- Hoya carnosa has been in cultivation for more than 200 years, with many cultivars that vary in foliage form or flower color.
- The genus Hoya was named by Robert Brown, a Scottish botanist and palaeobotanist.
- A genus of about 200-300 species, Hoya was earlier placed in the milkweed (Asclepiadaceae) family.
Current taxonomy place the genus under the dogbane (Apocynaceae) family. (12)
- In 2017, it was given the
UK Royal Horticultural Society's Award of Garden Merit. (10)
Hoya is a semi-woody, succulent perennial climbing vine. Leaves are glossy, waxy, succulent and grayish green, elliptic to broad-oval, up to 20 centimeters long. Flowers are faintly fragrant, in umbels, 3 to 5 inches in diameter, pinkish-white with a red star-shaped crown. Pods are long and thin, opening to release seeds similar to dandelion.
- Indigenous to Australia, China and the Philippines.
- Ornamental cultivation.
- Popular as a hanging pot plant.
• Flowers yielded volatile compounds, viz., methyl butanal, ethylbenzene, o-xylene, p-xylene, benzaldehyde, 6-methyl-5-heptan-2-one, benzyl alcohol, linalool, 2-nonen-1-ol, phenylethylalcohol and 2-(E)-noneal.
• Stem yielded oligosaccharides A, B, and C (1-3) established as 6-deoxy-3-O-methyl-β-allopyranosyl(1→4)-β-cymaropyranosyl (1→4)-β-cymaropyranosyl(1→4)-β-cymaronic acid δ-lactone (compound 1) and 6-deoxy-3-O-methyl-β-allopyranosyl(1→4)-β-oleandropyranosyl(1→4)-β-cymaropyranosyl(1→4)-β-cymaronic acid δ-lactone (compound 2). Compound 3 was the sodium salt of compound 2. (6)
• Fragrance of flowers increase at night. (see study below: 13)
• Studies have suggested anti-aging, air-purifying, antibacterial properties.
• No reported folkloric medicinal use in the Philippines.
• Perfume: Scented flowers reportedly used in making perfume.
• Air-purifying plant: See study below. (1)
• Volatile Compounds:
Study isolated volatile compounds from the flowers of Hoya carnosa: methyl butanal, ethylbenzene, o-xylene, p-xylene, benzaldehyde, 6-methyl-5-heptan-2-one, benzyl alcohol, linalool, 2-nonen-1-ol, phenylethylalcohol and 2-(E)-noneal. (2)
• Air-Purifying Plant: In a University of Georgia study, Hoya carnaso was shown to be good at absorbing VOCs. VOCs are volatile organic compounds, contaminants emitted by various common household items. More than 300 have been identified – carpets, wood panels, paints, pets, formaldehyde, benzene and toluene from old books, newspapers, waxes and adhesives. (1)
• ADPglucose Pyrophosphorylase: ADPglucose pyrophosphorylase from Hoya carnosa and Xerosicyos danguyi were partially purified for their regulatory and kinetic properties. The ADPglucose synthesized by the enzymes was found to be the most effective donor of the glucosyl portion to alpha-glucan primer in starch synthase reaction observed in CAM plants. (1)
• Hemolytic Crises Caused by H. Carnosa in G6PD Deficiency: Study reports a hemolytic crises caused by contact with Hoya carnosa in a 45-year old woman with G6PD deficiency. (7)
• Use for Anti-Aging Benefits / Patent: Patent application relates to the incorporation of Hoya carnosa extracts and their use to reduce fine lines and wrinkles, improve sagging skin, enhance lifting, and improve skin tone and to improve overall appearance by increasing epidermis thickness and stimulating collagen, and/or inducing lipogenesis. (9)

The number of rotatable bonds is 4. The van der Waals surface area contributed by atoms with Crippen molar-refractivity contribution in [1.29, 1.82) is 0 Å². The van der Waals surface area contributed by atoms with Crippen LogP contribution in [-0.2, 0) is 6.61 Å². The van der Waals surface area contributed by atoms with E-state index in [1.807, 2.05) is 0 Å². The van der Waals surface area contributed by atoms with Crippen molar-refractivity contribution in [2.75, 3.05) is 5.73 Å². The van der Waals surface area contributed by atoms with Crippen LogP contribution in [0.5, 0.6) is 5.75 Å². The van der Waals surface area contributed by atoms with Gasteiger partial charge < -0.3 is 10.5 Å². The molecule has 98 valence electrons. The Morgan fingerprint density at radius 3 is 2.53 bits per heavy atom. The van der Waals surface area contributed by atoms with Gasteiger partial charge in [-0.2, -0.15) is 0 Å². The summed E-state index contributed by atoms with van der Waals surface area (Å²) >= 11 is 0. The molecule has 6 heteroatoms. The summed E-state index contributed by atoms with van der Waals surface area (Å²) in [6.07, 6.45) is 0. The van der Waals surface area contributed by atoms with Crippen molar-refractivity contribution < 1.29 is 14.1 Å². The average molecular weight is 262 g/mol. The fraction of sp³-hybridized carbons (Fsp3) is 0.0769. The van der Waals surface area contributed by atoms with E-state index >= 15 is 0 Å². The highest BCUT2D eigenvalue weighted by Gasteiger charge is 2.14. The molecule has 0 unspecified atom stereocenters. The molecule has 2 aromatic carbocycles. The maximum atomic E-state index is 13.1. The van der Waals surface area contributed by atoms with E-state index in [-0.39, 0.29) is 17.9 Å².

• Nectar Secretion: Study describes a continuous sampling of nectar secreted in single flowers of Hoya carnosa. Sampling at 3-hour intervals over several days revealed an oscillating secretion with maxima around midnight. Study suggests the rhythmicity of nectar secretion in H. carnosa is a manifestation of the biologic clock. (11)
• Circadian Rhythmicity of Flower Fragrance Emission: Flowers of Hoya carnosa exhibits nocturnal emission of fragrance according to an endogenous circadian rhythmicity, demonstrated by rhythmical emission for two to three cycles under conditions of permanent illumination. (14)
/ Leaves: Study evaluated the antibacterial activity of Hoya carnosa leaves extract, 1% Chloramphenicol and Ciprofloxacin against Staphylococcus aureus and Pseudomonas aeruginosa. Based on inhibition zones and MIC values, Ciprofloxacin showed the most powerful antibacterial activity with mean rank of 13. Chloramphenicol showed a mean rank of 8, and H. carnosa leaf extract showed a mean rank of 3. (13)
• Can plants control indoor air pollution? Recent reports in the media and promotions by the decorative houseplant industry characterize plants as "nature's clean air machine", claiming that National Aeronautics and Space Administration (NASA) research shows plants remove indoor air pollutants. While it is true that plants remove carbon dioxide from the air, and the ability of plants to remove certain other pollutants from water is the basis for some pollution control methods, the ability of plants to control indoor air pollution is less well established. Most research to date used small chambers without any air exchange which makes extrapolation to real world environments extremely uncertain. The only available study of the use of plants to control indoor air pollutants in an actual building could not determine any benefit from the use of plants69. As a practical means of pollution control, the plant removal mechanisms appear to be inconsequential compared to common ventilation and air exchange rates. In other words, the ability of plants to actually improve indoor air quality is limited in comparison with provision of adequate ventilation.
• While decorative foliage plants may be aesthetically pleasing, it should be noted that over damp planter soil conditions may actually promote growth of unhealthy microorganisms. (4)